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NYT Plans to Sell Its Discovery Times Stake

Apr 13, 2006  •  Post A Comment

The New York Times Co. said Thursday that it is exercising its right to require Discovery Communications to buy the newspaper group’s 50 percent stake in digital cable channel Discovery Times. The move reflects the newspaper group’s desire to focus more on short-form video for the Web.

Officials at The New York Times said the terms of the joint venture peg the value of the stake at $80 million to $135 million, but the specific value, expected to be within that range, will be based on an independent appraisal, to be conducted soon. Based on the $104 million invested in the channel through the 2006 first quarter, the Times said the final appraisal price will determine whether the company books a gain or a loss on the sale of its stake.

Janet Robinson, New York Times Co.’s president and CEO, said Thursday that while the relationship with Discovery has been productive, a reconsideration of the company’s priorities and its interest in investing more in Internet video led the company to want to pull out of the 4-year-old joint venture.

“There is a strong demand for video streaming on our Web sites, and advertisers are really coveting that,” she said.

A person familiar with the situation said that because Discovery has held editorial control over the channel since its launch four years ago, little is expected to change even as The New York Times exits the joint venture. The channel will retain its name and will continue to work with editorial staff at The New York Times to “remain a key component of our ongoing effort to be a leader in producing the highest-quality long-form current affairs programming in the world,” Discovery said in a statement.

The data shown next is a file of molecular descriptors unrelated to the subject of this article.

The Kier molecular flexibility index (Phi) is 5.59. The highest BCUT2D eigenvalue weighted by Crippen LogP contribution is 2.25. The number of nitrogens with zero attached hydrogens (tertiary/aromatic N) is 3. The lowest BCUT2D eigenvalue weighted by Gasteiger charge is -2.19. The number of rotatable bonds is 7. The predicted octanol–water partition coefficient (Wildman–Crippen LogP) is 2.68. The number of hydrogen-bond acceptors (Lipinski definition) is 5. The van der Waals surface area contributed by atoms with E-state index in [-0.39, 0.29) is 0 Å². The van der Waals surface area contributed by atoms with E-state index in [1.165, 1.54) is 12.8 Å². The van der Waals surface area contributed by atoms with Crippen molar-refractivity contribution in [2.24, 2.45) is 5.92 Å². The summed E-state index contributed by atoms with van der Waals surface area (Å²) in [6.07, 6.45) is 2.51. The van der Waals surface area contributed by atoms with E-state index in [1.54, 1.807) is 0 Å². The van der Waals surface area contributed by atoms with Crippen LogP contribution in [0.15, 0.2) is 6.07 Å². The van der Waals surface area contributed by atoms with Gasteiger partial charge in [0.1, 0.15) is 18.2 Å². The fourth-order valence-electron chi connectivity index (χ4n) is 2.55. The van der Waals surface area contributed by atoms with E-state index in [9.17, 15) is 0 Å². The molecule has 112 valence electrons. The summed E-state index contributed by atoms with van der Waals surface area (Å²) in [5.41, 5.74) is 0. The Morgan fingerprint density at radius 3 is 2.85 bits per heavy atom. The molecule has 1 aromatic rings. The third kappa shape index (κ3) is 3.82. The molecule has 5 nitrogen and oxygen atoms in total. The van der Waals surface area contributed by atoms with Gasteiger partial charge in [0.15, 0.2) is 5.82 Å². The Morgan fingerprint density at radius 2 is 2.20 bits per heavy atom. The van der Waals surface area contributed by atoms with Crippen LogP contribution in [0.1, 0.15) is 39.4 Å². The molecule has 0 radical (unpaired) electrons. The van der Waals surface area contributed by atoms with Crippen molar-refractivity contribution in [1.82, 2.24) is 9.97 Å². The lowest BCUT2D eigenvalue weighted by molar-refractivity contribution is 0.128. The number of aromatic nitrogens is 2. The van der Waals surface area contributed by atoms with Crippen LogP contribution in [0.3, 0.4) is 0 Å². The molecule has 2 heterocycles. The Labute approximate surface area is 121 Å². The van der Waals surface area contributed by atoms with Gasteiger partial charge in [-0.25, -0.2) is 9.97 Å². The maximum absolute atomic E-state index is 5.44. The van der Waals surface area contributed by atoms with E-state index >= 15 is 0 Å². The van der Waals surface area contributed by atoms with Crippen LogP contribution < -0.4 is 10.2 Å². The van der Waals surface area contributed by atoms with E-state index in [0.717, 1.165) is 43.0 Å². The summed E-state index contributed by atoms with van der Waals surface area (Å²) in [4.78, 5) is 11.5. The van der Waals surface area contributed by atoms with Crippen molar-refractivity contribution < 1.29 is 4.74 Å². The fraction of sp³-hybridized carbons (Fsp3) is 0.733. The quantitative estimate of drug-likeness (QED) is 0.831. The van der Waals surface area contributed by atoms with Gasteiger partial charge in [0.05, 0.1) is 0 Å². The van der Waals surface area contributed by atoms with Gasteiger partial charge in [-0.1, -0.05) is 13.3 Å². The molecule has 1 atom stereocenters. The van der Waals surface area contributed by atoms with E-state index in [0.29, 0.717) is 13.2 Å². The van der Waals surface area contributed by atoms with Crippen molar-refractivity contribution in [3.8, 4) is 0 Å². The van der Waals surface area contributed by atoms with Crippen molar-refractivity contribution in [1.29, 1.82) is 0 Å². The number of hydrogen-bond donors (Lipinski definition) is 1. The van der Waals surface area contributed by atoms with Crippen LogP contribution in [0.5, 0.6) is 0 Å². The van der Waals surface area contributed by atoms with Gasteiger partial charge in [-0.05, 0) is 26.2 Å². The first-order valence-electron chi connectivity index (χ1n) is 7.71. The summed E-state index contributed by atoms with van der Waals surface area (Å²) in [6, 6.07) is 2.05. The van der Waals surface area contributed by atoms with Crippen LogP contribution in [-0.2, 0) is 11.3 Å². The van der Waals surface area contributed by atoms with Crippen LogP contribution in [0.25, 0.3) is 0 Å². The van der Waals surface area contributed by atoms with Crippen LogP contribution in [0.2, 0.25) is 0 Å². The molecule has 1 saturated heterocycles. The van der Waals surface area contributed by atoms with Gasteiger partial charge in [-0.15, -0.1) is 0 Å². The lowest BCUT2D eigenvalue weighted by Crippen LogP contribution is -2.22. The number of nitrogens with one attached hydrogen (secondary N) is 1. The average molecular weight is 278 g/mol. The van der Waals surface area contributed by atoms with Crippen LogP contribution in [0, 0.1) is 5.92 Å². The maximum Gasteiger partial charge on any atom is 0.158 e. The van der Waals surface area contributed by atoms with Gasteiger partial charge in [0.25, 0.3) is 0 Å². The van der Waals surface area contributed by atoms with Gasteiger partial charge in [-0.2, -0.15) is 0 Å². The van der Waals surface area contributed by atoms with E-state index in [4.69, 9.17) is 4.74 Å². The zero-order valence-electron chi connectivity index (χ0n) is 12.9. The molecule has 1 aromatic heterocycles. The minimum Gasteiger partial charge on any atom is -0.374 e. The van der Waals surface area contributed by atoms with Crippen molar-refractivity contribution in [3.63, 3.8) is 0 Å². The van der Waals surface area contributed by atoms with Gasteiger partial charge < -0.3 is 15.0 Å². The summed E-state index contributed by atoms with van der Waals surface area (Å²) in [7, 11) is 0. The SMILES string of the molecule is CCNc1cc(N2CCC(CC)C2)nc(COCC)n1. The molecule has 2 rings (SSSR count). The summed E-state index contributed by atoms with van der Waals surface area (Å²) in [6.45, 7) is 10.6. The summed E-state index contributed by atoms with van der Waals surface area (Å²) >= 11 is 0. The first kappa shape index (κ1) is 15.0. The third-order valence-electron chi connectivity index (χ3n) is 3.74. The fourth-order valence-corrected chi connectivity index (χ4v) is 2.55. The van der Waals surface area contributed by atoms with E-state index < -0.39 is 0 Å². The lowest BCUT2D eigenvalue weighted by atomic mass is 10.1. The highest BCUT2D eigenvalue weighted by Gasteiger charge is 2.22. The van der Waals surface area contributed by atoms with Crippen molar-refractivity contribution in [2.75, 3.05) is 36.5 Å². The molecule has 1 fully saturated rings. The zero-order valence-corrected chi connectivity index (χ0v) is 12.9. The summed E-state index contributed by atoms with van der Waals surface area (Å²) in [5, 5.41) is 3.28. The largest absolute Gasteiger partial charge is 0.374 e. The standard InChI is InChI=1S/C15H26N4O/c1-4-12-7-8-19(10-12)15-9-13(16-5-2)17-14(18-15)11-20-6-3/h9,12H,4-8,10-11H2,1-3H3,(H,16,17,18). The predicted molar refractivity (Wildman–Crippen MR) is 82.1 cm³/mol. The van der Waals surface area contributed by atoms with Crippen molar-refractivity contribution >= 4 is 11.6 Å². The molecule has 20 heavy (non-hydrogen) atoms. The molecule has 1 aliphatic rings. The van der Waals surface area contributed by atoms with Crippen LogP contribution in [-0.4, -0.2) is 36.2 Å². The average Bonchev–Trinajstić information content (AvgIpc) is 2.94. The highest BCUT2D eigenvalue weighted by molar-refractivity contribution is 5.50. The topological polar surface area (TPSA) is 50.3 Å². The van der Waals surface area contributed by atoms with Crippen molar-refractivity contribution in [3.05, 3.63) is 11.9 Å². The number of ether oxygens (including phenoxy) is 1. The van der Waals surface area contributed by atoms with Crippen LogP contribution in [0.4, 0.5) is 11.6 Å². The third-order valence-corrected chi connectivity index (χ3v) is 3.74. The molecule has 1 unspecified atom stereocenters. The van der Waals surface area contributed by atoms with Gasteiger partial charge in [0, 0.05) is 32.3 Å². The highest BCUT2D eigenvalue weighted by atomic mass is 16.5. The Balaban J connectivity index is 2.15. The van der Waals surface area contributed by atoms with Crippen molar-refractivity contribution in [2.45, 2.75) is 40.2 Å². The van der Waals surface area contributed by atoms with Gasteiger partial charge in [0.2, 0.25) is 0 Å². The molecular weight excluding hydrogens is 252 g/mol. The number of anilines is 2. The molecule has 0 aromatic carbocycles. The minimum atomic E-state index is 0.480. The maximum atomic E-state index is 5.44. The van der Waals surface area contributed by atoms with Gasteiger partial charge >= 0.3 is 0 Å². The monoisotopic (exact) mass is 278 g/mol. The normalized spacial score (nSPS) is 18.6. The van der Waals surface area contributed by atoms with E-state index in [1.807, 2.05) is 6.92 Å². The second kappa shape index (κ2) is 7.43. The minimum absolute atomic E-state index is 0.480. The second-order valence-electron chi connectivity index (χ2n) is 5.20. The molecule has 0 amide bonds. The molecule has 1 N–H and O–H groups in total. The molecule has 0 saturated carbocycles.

Also Wednesday, The New York Times posted a 69 percent decline in first-quarter profit to $35 million, following a year-earlier gain related to the sale of the company’s current headquarters. Revenue rose 3 percent to $831.8 million.

The company’s broadcast group, which includes nine network affiliates, reported a 2 percent increase in revenue driven largely by the addition last year of Oklahoma City UPN affiliate KAUT-TV. Excluding that station, the broadcast group would have recorded a 2 percent decline in revenue, as declines in automotive advertising and network compensation more than offset higher revenue tied to the Winter Olympics in February.